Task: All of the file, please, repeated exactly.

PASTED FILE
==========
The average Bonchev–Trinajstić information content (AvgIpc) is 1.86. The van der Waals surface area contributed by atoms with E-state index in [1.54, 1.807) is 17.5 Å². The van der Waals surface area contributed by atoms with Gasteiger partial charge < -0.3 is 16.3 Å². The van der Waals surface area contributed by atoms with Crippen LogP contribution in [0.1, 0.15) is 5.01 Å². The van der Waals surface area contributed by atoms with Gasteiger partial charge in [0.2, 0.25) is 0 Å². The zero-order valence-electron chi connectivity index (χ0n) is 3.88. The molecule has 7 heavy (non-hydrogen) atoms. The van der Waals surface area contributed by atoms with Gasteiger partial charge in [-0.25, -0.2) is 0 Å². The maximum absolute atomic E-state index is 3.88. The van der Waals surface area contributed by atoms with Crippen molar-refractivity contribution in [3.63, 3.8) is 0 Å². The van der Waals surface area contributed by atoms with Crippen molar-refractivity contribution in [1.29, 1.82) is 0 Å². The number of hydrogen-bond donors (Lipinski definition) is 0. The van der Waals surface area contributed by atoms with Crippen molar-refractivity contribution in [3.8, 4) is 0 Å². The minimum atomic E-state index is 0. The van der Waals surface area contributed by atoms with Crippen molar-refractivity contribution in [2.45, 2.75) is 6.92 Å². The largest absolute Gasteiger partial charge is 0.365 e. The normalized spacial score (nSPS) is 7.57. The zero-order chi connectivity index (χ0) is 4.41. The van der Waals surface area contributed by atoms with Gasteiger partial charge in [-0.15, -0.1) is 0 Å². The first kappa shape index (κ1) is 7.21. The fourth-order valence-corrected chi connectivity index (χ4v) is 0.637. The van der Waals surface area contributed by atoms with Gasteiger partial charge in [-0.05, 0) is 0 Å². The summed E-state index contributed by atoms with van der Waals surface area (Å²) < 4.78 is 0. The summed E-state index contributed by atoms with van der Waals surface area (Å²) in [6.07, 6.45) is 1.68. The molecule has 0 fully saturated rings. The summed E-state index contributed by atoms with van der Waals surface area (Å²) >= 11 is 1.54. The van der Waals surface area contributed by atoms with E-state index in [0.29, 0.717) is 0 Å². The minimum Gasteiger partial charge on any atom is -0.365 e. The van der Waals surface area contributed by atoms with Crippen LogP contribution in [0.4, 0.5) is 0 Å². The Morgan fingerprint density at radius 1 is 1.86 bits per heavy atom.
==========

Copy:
The average Bonchev–Trinajstić information content (AvgIpc) is 1.86. The van der Waals surface area contributed by atoms with E-state index in [1.54, 1.807) is 17.5 Å². The van der Waals surface area contributed by atoms with Gasteiger partial charge < -0.3 is 16.3 Å². The van der Waals surface area contributed by atoms with Crippen LogP contribution in [0.1, 0.15) is 5.01 Å². The van der Waals surface area contributed by atoms with Gasteiger partial charge in [0.2, 0.25) is 0 Å². The zero-order valence-electron chi connectivity index (χ0n) is 3.88. The molecule has 7 heavy (non-hydrogen) atoms. The van der Waals surface area contributed by atoms with Gasteiger partial charge in [-0.25, -0.2) is 0 Å². The maximum absolute atomic E-state index is 3.88. The van der Waals surface area contributed by atoms with Crippen molar-refractivity contribution in [3.63, 3.8) is 0 Å². The van der Waals surface area contributed by atoms with Crippen molar-refractivity contribution in [1.29, 1.82) is 0 Å². The number of hydrogen-bond donors (Lipinski definition) is 0. The van der Waals surface area contributed by atoms with Crippen molar-refractivity contribution in [3.8, 4) is 0 Å². The minimum atomic E-state index is 0. The van der Waals surface area contributed by atoms with Crippen molar-refractivity contribution in [2.45, 2.75) is 6.92 Å². The largest absolute Gasteiger partial charge is 0.365 e. The normalized spacial score (nSPS) is 7.57. The zero-order chi connectivity index (χ0) is 4.41. The van der Waals surface area contributed by atoms with Gasteiger partial charge in [-0.15, -0.1) is 0 Å². The first kappa shape index (κ1) is 7.21. The fourth-order valence-corrected chi connectivity index (χ4v) is 0.637. The van der Waals surface area contributed by atoms with Gasteiger partial charge in [-0.05, 0) is 0 Å². The summed E-state index contributed by atoms with van der Waals surface area (Å²) < 4.78 is 0. The summed E-state index contributed by atoms with van der Waals surface area (Å²) in [6.07, 6.45) is 1.68. The molecule has 0 fully saturated rings. The summed E-state index contributed by atoms with van der Waals surface area (Å²) >= 11 is 1.54. The van der Waals surface area contributed by atoms with E-state index in [0.29, 0.717) is 0 Å². The minimum Gasteiger partial charge on any atom is -0.365 e. The van der Waals surface area contributed by atoms with Crippen LogP contribution in [0.4, 0.5) is 0 Å². The Morgan fingerprint density at radius 1 is 1.86 bits per heavy atom.